It was with a sense of contentment the prospect of cricket frequently brings that I boarded the bus to Halifax from Bradford Interchange.
Retracing a chapter from my first book All Wickets Great and Small, I was going back to Queensbury Cricket Club. The highest cricket club in the country, so they reckon.
You can see other solar systems from up there. Well, certainly Stoodley Pike, outside Todmorden in one direction and the slim outline of Emley Moor mast in t’other.
A half-hour later of sweating profusely in the back of the 576 that huffed and puffed its way up the gradient of Horton Bank Top, past both new and old Dolphin pubs, I was deposited at a bus stop.
I have a knack of rounding down the distances between places when carrying heavy camera equipment and travelling on foot. No matter. The walk along Old Guy Road isn’t far and is certainly worth it.
You hear Queensbury Cricket Club before you see it. Their seconds game against Great Horton Park Chapel was underway and the hum of players chuntering floated my way then a faint ‘tock’ of a cover drive racing towards the whitewashed wall.
That said, it is deliciously quiet up here. The last time I came, the sun was out and yet an unsettling wind was gnawing at marrow. This time, rain was in the air but there was a mugginess lingering.
No need for that third sweater today.
I was dropping off copies of my club cricket book to their Secretary, groundsman and tea lady, (Neil Myers) and we caught up on news over a brew.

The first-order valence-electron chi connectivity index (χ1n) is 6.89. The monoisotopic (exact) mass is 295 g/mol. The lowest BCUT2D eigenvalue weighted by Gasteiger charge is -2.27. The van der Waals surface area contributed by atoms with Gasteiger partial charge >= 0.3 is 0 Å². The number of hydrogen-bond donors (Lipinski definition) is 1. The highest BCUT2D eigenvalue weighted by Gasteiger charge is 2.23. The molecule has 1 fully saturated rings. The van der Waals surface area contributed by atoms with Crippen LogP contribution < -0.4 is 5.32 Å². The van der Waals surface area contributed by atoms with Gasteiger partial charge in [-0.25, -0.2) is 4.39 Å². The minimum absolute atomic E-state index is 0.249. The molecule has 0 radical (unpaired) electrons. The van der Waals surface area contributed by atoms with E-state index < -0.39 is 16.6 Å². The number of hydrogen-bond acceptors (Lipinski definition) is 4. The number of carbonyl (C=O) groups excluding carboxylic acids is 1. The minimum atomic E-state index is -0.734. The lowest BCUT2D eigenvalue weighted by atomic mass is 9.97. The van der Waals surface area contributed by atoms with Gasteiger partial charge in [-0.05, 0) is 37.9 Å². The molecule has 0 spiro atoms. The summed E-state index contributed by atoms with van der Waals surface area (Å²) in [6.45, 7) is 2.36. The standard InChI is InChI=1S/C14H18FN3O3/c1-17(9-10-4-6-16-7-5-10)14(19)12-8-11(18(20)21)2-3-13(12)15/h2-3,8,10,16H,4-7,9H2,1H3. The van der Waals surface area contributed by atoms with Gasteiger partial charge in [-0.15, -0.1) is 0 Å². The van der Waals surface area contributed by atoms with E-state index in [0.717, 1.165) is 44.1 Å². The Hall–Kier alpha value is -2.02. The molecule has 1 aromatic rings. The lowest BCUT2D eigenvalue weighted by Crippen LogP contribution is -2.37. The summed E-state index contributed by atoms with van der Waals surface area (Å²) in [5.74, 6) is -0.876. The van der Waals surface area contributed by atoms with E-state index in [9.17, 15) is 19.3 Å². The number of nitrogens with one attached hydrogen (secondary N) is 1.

I am asked often enough about my favourite cricket ground in Yorkshire. I can’t possibly choose just one but Queensbury is right up there.
It is as Yorkshire as it gets. I have great affection for this postage stamp of a cricket ground perched where the contours huddle like the wrinkles of an eyebrow.
Folk talk to you up here. Ok, some of it is sheer wonder at why I’m photographing second-team cricket in the Halifax Cricket League but there’s a sense of community.
Queensbury are proud of getting their three teams out each week when others struggle. They might not be world-beaters but that matters less to them than providing everyone with a game and they’re to be applauded for that.
The afternoon was pretty much everything I look for in a cricket match. Idle conversation with strangers. Jaw-dropping views. A bull groaning in a nearby field.
I was even treated to the ultimate honour. Tucking into tea before the players. Excellent it was too and who indeed can refuse the jammy embrace of a sugar-coated doughnut at 1,200 feet above sea level?
Ah yes, the match itself.
Queensbury won by 110 runs having batted first and posted 217-7. It was an innings that first ambled along, held together by Phil Sharples’ knock of 66. At the time of writing, his wicket was captured for posterity as Cricket Yorkshire’s Facebook cover.
The last rites of Queenbury’s batting endeavours went to infinity and beyond as sixes began to pepper the surrounding fields.
Play was also paused a few times as fielders rummaged around for the match ball amid a blue sea of cricket covers, just beyond the square leg boundary.
I’ve had the good fortune to dip into village cricket on a few occasions in 2019. Addingham in the Aire-Wharfe Cricket League springs to mind as having ticked all the boxes.
But, Queensbury delivers on many fronts. I’d like to see them have a crack at the National Village Cup again, years after they last entered.
The fixture pile-up can be prohibitive but everyone needs to see and celebrate cricket grounds this satisfying.
For now, enjoy the video and match photography here on Cricket Yorkshire and please share the article on social media if you liked it.
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